Review: Kampung Tapir (2018)




Kampung Tapir, directed by Malaysian filmmaker See Wee Aw is a reflective drama about a Malaysian woman who travels to Singapore to work, and seeking a better life for her family. The ritual of travelling back and forth that is shared by countless others, is disrupted one day, when her bus knocks down a stray tapir.

Aw's body of work has seen him focus on  simple Malaysian lives, and a search for identity. His penchant for traffic and vehicles recurs in the film as well, having made an entire film in a traffic jam prior to this and the films climax includes the visual of a congested highway border, that is impactful as well as beautiful. This is juxtaposed shortly after the bus hits the tapir, which have been known to be knocked down by vehicles, or getting lost on highways. 

Thus though the animal is barely on screen, we can infer that there is an implied symmetry of displacement with the main character, as the tapir seeks its home and space in an ever developing countryside.



Whilst the story and themes itself are immediately important, I do personally feel that the tapir's appearance does come somewhat jarring. On a wide shot, the tapir never looks realistically integrated into the scene. I don't presume to know the methods implemented, however, it does look divorced from actuality and truth, for the realistic scenes with emotional moments the human actors are providing, which is a shame. The tapir itself then looks emotionally detached from the sequence, possibly because it was digitally inserted later on.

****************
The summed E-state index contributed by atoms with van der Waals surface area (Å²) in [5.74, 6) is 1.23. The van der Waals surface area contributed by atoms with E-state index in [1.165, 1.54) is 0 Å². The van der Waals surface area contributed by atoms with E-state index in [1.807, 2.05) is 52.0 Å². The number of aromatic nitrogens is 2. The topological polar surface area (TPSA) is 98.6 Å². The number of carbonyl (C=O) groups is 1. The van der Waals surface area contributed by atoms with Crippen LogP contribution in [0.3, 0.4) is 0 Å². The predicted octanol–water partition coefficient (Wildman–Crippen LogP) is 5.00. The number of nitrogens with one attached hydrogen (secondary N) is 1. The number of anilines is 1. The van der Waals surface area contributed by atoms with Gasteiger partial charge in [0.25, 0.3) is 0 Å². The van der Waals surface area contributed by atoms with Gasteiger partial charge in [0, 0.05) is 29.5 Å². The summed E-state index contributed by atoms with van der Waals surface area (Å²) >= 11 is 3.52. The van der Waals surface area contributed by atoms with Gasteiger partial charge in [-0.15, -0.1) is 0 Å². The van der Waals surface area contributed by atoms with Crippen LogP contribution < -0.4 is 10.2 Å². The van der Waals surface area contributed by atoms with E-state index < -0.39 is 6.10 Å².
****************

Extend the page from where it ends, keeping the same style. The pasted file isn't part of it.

This isn't just an issue with the tapir. You see issues of emotional disconnect, whenever you have one actor giving themselves emotionally to a co-actor that simply isn't present in the moment to reflect back within the scene.

There is an interesting manner in which Aw tries to circumvent this issue through the edit, that almost works. Initial shots of the Tapir are extreme close ups and details of the body, fur and eyes. Had he simply left it at that, I feel that somehow the Tapir's presence would have been more immediate and somehow also elevated and magical. Aw only does this briefly but in those moments, it felt larger than life. However, each time it goes to a wideshot, the lighting, the shadows and weight of the creature doesn't seem rooted in the level of verisimilitude required for it.

An odd similarity to this scene would actually have been a film pioneering in visual effects, in Jurassic Park of a sick triceratops. However, they used animatronics and could the scene shot in camera. Whilst it's not ideal to compare apples to oranges of a Hollywood film to a short indie, the sequence is extremely present and strong in the minds of pretty much anyone in the world, and of course sets a high bar in terms of believability, it's hard to then leap over this with Kampung Tapir's scene. In short, we have moved too far on, for the scene not to evoke this reaction.

Another odd Spielberg note, is that the animatronic for Jaws was so infamously unrealistic, that it was decided they would shoot the film as little of the animatronic as possible, which then made the film much better.

Regardless of this particular point of contention, which may or may not work for you, the film is still a timely and valuable portrayal of the struggles of the lower class in relation to concepts of identity and borders.

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I was also able to ask Aw some questions regarding Kampung Tapir, to learn more. Here is some of the exchange:

I find myself seeing Kampung Tapir being paired and programmed with another Singapore film regarding identity and displacement, called Permanent Resident by Nicole Midori Woodford. Are you aware of this and have you guys spoken about your respective films?